Prolonged survival in most patients with superficial cancers is achieved by transurethral resection (TUR) with or without intravesical chemotherapy. Cure is not possible for the majority of patients with deeply invasive tumors and for most patients with regional or distant metastases. In North America, the standard treatment of patients with invasive bladder cancers is radical cystectomy and urinary diversion. Other treatment approaches include TUR and segmental resection with or without radiation therapy, combined chemotherapy-radiation therapy, or either followed by salvage cystectomy, when needed, for local failure.
Many newly diagnosed bladder cancer patients are candidates for participation in a clinical trial. Clinical trials include studies of chemoprevention of superficial disease, adjuvant chemotherapy for advanced local or regional disease, preservation of bladder function with chemotherapy-radiation therapy, and development of more effective systemic therapy and methods of palliation for metastatic tumors.[1,2,3,4,5,6]
Major drug companies continually research and develop new medications and treatments for bladder cancer, which must be shown to be safe and effective before doctors can prescribe them to patients. Through clinical trials, researchers test the effects of new drugs on a group of volunteers with bladder cancer. Following a strict protocol and using carefully controlled conditions, researchers evaluate the investigational drugs under development and measure the ability of the new drug to treat bladder...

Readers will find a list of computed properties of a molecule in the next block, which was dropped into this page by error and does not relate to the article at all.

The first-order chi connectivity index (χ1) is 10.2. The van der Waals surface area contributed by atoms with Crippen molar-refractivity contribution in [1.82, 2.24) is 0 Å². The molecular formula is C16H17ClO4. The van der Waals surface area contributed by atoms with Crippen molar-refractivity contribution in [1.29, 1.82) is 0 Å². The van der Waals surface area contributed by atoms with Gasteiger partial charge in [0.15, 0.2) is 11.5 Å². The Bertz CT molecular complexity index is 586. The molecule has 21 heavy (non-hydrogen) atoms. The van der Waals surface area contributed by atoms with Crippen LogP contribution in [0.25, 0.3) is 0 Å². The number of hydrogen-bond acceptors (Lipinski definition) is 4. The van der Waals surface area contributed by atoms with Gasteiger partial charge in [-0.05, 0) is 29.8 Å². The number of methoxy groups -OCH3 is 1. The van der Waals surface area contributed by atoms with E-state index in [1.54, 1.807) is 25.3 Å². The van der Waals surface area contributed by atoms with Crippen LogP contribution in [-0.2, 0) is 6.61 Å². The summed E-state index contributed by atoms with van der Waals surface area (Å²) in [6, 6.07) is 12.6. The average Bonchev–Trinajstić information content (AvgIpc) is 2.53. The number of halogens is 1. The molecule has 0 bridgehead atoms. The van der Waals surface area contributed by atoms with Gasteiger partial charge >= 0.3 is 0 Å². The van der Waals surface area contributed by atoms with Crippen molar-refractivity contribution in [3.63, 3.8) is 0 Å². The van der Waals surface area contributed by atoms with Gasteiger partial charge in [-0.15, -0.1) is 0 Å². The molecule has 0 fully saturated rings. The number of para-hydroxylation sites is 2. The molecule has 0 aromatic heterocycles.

Reconstructive techniques that fashion low-pressure storage reservoirs from the reconfigured small and large bowel eliminate the need for external drainage devices and, in some male patients, allow voiding per urethra. These techniques are designed to improve the quality of life for patients who require cystectomy.
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